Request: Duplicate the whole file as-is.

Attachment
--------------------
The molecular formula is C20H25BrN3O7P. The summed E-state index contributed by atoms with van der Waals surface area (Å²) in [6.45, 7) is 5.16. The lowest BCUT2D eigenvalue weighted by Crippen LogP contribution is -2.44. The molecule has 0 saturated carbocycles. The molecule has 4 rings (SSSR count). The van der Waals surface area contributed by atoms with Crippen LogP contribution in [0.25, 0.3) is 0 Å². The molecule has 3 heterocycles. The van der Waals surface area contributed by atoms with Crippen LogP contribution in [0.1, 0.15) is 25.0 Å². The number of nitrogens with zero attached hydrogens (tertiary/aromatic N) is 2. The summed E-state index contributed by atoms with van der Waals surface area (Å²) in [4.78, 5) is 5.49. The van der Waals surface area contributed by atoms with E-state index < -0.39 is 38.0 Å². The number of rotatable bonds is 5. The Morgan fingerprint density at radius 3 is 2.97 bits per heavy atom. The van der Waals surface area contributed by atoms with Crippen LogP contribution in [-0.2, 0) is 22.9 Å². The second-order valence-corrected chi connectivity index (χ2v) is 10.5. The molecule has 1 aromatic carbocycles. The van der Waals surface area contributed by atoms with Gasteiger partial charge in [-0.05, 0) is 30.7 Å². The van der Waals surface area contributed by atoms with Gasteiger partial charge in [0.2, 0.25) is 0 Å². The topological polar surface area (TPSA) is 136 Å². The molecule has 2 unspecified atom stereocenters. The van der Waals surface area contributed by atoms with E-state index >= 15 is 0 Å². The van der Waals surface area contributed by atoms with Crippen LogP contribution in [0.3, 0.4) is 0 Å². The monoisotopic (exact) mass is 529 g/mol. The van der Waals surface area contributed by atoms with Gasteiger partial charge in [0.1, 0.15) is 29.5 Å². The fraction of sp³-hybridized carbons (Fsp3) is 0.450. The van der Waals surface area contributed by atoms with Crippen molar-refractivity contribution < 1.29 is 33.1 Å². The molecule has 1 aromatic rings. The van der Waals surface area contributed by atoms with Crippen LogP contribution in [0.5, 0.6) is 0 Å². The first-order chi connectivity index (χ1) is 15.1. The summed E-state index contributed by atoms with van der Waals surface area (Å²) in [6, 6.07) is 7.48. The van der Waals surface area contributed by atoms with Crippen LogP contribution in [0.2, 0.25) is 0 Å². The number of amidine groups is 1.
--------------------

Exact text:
The molecular formula is C20H25BrN3O7P. The summed E-state index contributed by atoms with van der Waals surface area (Å²) in [6.45, 7) is 5.16. The lowest BCUT2D eigenvalue weighted by Crippen LogP contribution is -2.44. The molecule has 0 saturated carbocycles. The molecule has 4 rings (SSSR count). The van der Waals surface area contributed by atoms with Crippen LogP contribution in [0.25, 0.3) is 0 Å². The molecule has 3 heterocycles. The van der Waals surface area contributed by atoms with Crippen LogP contribution in [0.1, 0.15) is 25.0 Å². The number of nitrogens with zero attached hydrogens (tertiary/aromatic N) is 2. The summed E-state index contributed by atoms with van der Waals surface area (Å²) in [4.78, 5) is 5.49. The van der Waals surface area contributed by atoms with E-state index < -0.39 is 38.0 Å². The number of rotatable bonds is 5. The Morgan fingerprint density at radius 3 is 2.97 bits per heavy atom. The van der Waals surface area contributed by atoms with Crippen LogP contribution in [-0.2, 0) is 22.9 Å². The second-order valence-corrected chi connectivity index (χ2v) is 10.5. The molecule has 1 aromatic carbocycles. The van der Waals surface area contributed by atoms with Gasteiger partial charge in [-0.05, 0) is 30.7 Å². The van der Waals surface area contributed by atoms with Gasteiger partial charge in [0.2, 0.25) is 0 Å². The topological polar surface area (TPSA) is 136 Å². The molecule has 2 unspecified atom stereocenters. The van der Waals surface area contributed by atoms with E-state index >= 15 is 0 Å². The van der Waals surface area contributed by atoms with Crippen LogP contribution in [0.3, 0.4) is 0 Å². The monoisotopic (exact) mass is 529 g/mol. The van der Waals surface area contributed by atoms with Gasteiger partial charge in [0.1, 0.15) is 29.5 Å². The fraction of sp³-hybridized carbons (Fsp3) is 0.450. The van der Waals surface area contributed by atoms with Crippen molar-refractivity contribution < 1.29 is 33.1 Å². The molecule has 1 aromatic rings. The van der Waals surface area contributed by atoms with Crippen LogP contribution in [0.5, 0.6) is 0 Å². The first-order chi connectivity index (χ1) is 15.1. The summed E-state index contributed by atoms with van der Waals surface area (Å²) in [6, 6.07) is 7.48. The van der Waals surface area contributed by atoms with Crippen LogP contribution in [0.2, 0.25) is 0 Å². The number of amidine groups is 1.